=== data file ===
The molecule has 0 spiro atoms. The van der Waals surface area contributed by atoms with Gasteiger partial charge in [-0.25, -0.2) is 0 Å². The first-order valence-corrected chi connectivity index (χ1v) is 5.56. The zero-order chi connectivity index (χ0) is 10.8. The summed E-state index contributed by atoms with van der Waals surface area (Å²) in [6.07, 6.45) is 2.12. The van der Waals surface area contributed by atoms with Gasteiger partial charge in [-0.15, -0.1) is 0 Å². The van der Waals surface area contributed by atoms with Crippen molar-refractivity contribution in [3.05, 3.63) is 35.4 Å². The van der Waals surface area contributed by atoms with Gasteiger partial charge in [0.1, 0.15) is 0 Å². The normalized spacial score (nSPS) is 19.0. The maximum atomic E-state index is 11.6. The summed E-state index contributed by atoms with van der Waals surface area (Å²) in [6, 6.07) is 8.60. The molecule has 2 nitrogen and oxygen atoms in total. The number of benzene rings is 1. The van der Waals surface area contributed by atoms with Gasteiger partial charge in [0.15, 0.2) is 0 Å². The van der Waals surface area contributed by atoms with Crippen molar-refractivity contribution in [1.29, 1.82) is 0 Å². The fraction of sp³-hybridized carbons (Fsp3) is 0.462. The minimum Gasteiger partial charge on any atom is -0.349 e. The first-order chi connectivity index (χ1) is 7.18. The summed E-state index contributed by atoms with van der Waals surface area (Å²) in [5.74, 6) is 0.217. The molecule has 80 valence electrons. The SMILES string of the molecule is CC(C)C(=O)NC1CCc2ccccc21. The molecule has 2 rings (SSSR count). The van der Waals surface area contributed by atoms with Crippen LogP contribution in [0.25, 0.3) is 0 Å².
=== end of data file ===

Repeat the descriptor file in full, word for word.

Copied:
The molecule has 0 spiro atoms. The van der Waals surface area contributed by atoms with Gasteiger partial charge in [-0.25, -0.2) is 0 Å². The first-order valence-corrected chi connectivity index (χ1v) is 5.56. The zero-order chi connectivity index (χ0) is 10.8. The summed E-state index contributed by atoms with van der Waals surface area (Å²) in [6.07, 6.45) is 2.12. The van der Waals surface area contributed by atoms with Gasteiger partial charge in [-0.15, -0.1) is 0 Å². The van der Waals surface area contributed by atoms with Crippen molar-refractivity contribution in [3.05, 3.63) is 35.4 Å². The van der Waals surface area contributed by atoms with Gasteiger partial charge in [0.1, 0.15) is 0 Å². The normalized spacial score (nSPS) is 19.0. The maximum atomic E-state index is 11.6. The summed E-state index contributed by atoms with van der Waals surface area (Å²) in [6, 6.07) is 8.60. The molecule has 2 nitrogen and oxygen atoms in total. The number of benzene rings is 1. The van der Waals surface area contributed by atoms with Gasteiger partial charge in [0.15, 0.2) is 0 Å². The van der Waals surface area contributed by atoms with Crippen molar-refractivity contribution in [1.29, 1.82) is 0 Å². The fraction of sp³-hybridized carbons (Fsp3) is 0.462. The minimum Gasteiger partial charge on any atom is -0.349 e. The first-order chi connectivity index (χ1) is 7.18. The summed E-state index contributed by atoms with van der Waals surface area (Å²) in [5.74, 6) is 0.217. The molecule has 80 valence electrons. The SMILES string of the molecule is CC(C)C(=O)NC1CCc2ccccc21. The molecule has 2 rings (SSSR count). The van der Waals surface area contributed by atoms with Crippen LogP contribution in [0.25, 0.3) is 0 Å².